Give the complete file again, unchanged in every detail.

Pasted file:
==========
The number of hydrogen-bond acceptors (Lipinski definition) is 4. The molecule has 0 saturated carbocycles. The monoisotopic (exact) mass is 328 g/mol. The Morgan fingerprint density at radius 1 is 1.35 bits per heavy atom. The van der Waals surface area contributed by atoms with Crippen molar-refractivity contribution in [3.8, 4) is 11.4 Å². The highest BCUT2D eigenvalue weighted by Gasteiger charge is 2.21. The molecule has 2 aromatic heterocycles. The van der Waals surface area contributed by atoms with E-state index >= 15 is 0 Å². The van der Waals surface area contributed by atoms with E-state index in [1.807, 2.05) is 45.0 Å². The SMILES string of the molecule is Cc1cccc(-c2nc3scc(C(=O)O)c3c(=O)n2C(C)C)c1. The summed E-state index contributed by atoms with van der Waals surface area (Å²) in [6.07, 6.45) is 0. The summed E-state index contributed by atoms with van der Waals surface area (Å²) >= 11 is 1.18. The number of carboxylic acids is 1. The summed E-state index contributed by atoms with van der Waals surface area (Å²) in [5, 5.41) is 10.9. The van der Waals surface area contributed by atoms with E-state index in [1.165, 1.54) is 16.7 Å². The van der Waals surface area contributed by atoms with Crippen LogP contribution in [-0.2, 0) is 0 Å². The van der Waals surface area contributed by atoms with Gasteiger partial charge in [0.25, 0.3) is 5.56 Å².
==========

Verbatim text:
The number of hydrogen-bond acceptors (Lipinski definition) is 4. The molecule has 0 saturated carbocycles. The monoisotopic (exact) mass is 328 g/mol. The Morgan fingerprint density at radius 1 is 1.35 bits per heavy atom. The van der Waals surface area contributed by atoms with Crippen molar-refractivity contribution in [3.8, 4) is 11.4 Å². The highest BCUT2D eigenvalue weighted by Gasteiger charge is 2.21. The molecule has 2 aromatic heterocycles. The van der Waals surface area contributed by atoms with E-state index >= 15 is 0 Å². The van der Waals surface area contributed by atoms with E-state index in [1.807, 2.05) is 45.0 Å². The SMILES string of the molecule is Cc1cccc(-c2nc3scc(C(=O)O)c3c(=O)n2C(C)C)c1. The summed E-state index contributed by atoms with van der Waals surface area (Å²) in [6.07, 6.45) is 0. The summed E-state index contributed by atoms with van der Waals surface area (Å²) >= 11 is 1.18. The number of carboxylic acids is 1. The summed E-state index contributed by atoms with van der Waals surface area (Å²) in [5, 5.41) is 10.9. The van der Waals surface area contributed by atoms with E-state index in [1.165, 1.54) is 16.7 Å². The van der Waals surface area contributed by atoms with Crippen LogP contribution in [-0.2, 0) is 0 Å². The van der Waals surface area contributed by atoms with Gasteiger partial charge in [0.25, 0.3) is 5.56 Å².